Short Fiction/Final Part
Ted bought me a sketchbook at Murphy’s five and ten cents store on Light Street, but who knows why? I turned thirteen in October, so maybe that was it. Maybe not. Anyway, I loved it, ’cause it made me feel like a real artist. In the front I drew things I wasn’t good enough yet to draw—like that big cannon on top of Federal Hill Park that points dead center at the city—and in the back of the sketchbook I wrote stuff I didn’t understand. I’d go back and back to those mystery items, trying to dope them out. There was a bunch of crap in there that Ronnie told me Alice said about me. He said his momma called me “One sick snake,” so I wrote it down. And she claimed I had too many opinions—that I could find fault with a sunset—and I was lazy and sat on my laurels, whatever they are. He also said Alice said she made allowances for me, but I never saw a penny of it. I wrote it all down. One time Alice hollered right to my own face that I needed to learn a lesson, that one day I’d be taught a hard lesson and she’d do the teaching of it and she couldn’t wait to see the day—all that and she never took a breath. None of it made zero sense, so I wrote it down to study on later.
Most times I followed art rules when I drew in the sketchbook, but when I didn’t it was because I rushed too fast to see how the picture would turn out. Once, during recess at school, I did a naked woman for Tiny for five cents. Naked pictures were dangerous to draw on school property, but a nickel was a nickel. For some unknown reason that fat doofus Tiny liked his women skinny, and skinny is hard to draw. Fat people have big rolls of flesh—clouds of meat—so it’s easy to get a pencil line around that, but with skinny folks you’re desperate for something to make a decent shape out of. The fingers on my woman looked like spiders. Hands are hard, period, but skinny ones, well, you can just forget it. I had to erase one of her hands five times and do it over and it still came out dumb.
That night Ronnie said I was a lousy drawer again, but that wasn’t why I ambushed him from behind his bedroom door and twisted his arm up his back and shoved him face-first into the wall—SMACK! The sound was beautiful, like in a gangster movie. I did it again—SMACK! Ronnie didn’t try to escape but let me keep him pinned, almost like he liked it. Again I did it, even harder, SMACK! Ronnie went limp, zero resistance. It was perfect but no good, ’cause he gave up too easy. “You know what’s up, Ronnie. Admit it.” Not a word from him. “Say it!” He kept on quiet. I slammed him again—SMACK! Ronnie started to whimper. I yelled, “Say it! Say it! SAY it!” He started to cry. I cried some too. See, Ronnie knew what was up with his folks but he wouldn’t admit it. Ted was on the way out the door—maybe for good—and Ronnie could stop him. Maybe. At least maybe. Anyway, it was worth a try. It was worth that much. I leaned into Ronnie harder, maximum body pressure, shoved his arm up to just before the bone broke. “Damn you, Ronnie!” Not a word from him. Nothing. Nothing.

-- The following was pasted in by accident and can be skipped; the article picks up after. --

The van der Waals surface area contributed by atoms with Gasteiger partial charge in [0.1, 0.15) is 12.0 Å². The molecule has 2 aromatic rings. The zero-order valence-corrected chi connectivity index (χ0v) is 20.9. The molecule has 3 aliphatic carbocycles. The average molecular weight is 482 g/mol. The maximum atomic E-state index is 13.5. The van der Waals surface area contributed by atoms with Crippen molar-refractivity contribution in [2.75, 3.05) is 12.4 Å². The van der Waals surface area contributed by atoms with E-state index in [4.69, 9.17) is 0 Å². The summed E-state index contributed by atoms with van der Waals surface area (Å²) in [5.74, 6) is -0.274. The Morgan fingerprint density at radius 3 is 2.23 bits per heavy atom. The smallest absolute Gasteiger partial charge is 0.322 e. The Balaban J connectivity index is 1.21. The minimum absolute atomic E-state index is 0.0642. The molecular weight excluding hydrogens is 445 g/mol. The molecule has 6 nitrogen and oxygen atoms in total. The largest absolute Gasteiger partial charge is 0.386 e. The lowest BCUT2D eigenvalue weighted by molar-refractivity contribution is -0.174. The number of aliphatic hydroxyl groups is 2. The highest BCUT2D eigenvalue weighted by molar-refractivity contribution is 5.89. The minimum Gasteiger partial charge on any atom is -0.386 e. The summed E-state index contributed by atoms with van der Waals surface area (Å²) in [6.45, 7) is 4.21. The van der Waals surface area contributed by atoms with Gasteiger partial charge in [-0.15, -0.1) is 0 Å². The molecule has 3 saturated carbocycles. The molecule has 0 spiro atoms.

That next day Ted used a pitchfork to make the back yard dirt loose. Me and Ronnie shoveled it off to one side, careful to keep it away from Alice’s flower bed, away from her tulips that would come up again next spring. Meanwhile, Ted’s old dog was laid up in the shade by the tree trunk looking peaceful, like he was asleep. Ted forked over the last clump of dirt. “She’ll never know,” he said, meaning Alice.
Ronnie did his usual suck-up. “Never, Daddy. Momma will never know. Never, never, NEVER!”
Ted smiled. “We’ll tell your momma some of it, but not all of it, but what we do tell we’ll tell at an angle.” He picked the dog’s body up by its ears and held it over the hole. “Feel him, Andy,” he said.
At first I didn’t want to, but then I did, so I touched it. The dog’s belly was cold and just a little soft, like a school eraser.
Ted swung the body over so Ronnie could feel it, too. “Nice,” Ronnie said, and grinned real big.
“Ice cube cold,” Ted said. “See where old age gets you?”
I said to Ted, kind of sharp, “You plan to tell Alice he died, though, right?”
“Sure I will, but she don’t have to know where we planted him.”
“She don’t like you to fool her,” I said. “Might chase you off.”
Ted laughed. “Ain’t likely, Andy. No sir. Right now I plan to still be around here when the next dog dies, and the next one after that. Why, I already got me the replacement for this guy on order.” He dropped the dog in the grave hole. Ted pointed at me and Ronnie, then at the shovels. That was our signal to go to work. “This ol’ boy don’t ever plan to not have him a dog,” Ted said. “Yes sir. And, somehow, I plan to keep me a woman close at hand as well.”
Copyright © 2008 Jim Sizemore.